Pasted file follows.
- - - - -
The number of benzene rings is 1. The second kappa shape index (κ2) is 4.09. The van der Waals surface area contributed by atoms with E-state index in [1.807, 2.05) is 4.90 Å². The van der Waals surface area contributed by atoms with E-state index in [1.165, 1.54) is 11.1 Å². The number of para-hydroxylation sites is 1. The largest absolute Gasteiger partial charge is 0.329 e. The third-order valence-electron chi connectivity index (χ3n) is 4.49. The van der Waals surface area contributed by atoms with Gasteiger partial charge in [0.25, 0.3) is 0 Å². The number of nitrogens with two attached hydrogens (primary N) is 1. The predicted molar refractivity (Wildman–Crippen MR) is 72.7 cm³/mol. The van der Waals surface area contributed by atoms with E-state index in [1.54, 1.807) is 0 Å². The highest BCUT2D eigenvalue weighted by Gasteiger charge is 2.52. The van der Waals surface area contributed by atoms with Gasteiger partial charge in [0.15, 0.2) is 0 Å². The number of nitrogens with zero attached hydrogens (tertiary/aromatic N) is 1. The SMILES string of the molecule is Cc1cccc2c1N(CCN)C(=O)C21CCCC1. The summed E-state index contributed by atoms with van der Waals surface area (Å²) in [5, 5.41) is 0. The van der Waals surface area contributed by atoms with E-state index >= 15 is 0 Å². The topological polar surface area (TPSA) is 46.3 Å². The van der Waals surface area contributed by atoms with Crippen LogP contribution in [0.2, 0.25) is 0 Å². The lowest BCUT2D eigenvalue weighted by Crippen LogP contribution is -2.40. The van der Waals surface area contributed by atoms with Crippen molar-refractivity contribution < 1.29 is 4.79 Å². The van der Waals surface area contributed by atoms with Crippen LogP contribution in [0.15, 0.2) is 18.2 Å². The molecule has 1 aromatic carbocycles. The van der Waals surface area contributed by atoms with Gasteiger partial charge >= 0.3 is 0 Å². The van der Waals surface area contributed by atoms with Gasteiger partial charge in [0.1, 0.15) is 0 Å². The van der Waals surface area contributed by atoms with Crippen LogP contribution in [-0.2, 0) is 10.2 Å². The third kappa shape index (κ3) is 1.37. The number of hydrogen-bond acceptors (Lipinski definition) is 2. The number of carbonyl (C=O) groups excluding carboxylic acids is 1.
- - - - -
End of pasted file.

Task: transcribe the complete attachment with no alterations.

The number of benzene rings is 1. The second kappa shape index (κ2) is 4.09. The van der Waals surface area contributed by atoms with E-state index in [1.807, 2.05) is 4.90 Å². The van der Waals surface area contributed by atoms with E-state index in [1.165, 1.54) is 11.1 Å². The number of para-hydroxylation sites is 1. The largest absolute Gasteiger partial charge is 0.329 e. The third-order valence-electron chi connectivity index (χ3n) is 4.49. The van der Waals surface area contributed by atoms with Gasteiger partial charge in [0.25, 0.3) is 0 Å². The number of nitrogens with two attached hydrogens (primary N) is 1. The predicted molar refractivity (Wildman–Crippen MR) is 72.7 cm³/mol. The van der Waals surface area contributed by atoms with E-state index in [1.54, 1.807) is 0 Å². The highest BCUT2D eigenvalue weighted by Gasteiger charge is 2.52. The van der Waals surface area contributed by atoms with Gasteiger partial charge in [0.15, 0.2) is 0 Å². The number of nitrogens with zero attached hydrogens (tertiary/aromatic N) is 1. The SMILES string of the molecule is Cc1cccc2c1N(CCN)C(=O)C21CCCC1. The summed E-state index contributed by atoms with van der Waals surface area (Å²) in [5, 5.41) is 0. The van der Waals surface area contributed by atoms with E-state index >= 15 is 0 Å². The topological polar surface area (TPSA) is 46.3 Å². The van der Waals surface area contributed by atoms with Crippen LogP contribution in [0.2, 0.25) is 0 Å². The lowest BCUT2D eigenvalue weighted by Crippen LogP contribution is -2.40. The van der Waals surface area contributed by atoms with Crippen molar-refractivity contribution < 1.29 is 4.79 Å². The van der Waals surface area contributed by atoms with Crippen LogP contribution in [0.15, 0.2) is 18.2 Å². The molecule has 1 aromatic carbocycles. The van der Waals surface area contributed by atoms with Gasteiger partial charge >= 0.3 is 0 Å². The van der Waals surface area contributed by atoms with Gasteiger partial charge in [0.1, 0.15) is 0 Å². The van der Waals surface area contributed by atoms with Crippen LogP contribution in [-0.2, 0) is 10.2 Å². The third kappa shape index (κ3) is 1.37. The number of hydrogen-bond acceptors (Lipinski definition) is 2. The number of carbonyl (C=O) groups excluding carboxylic acids is 1.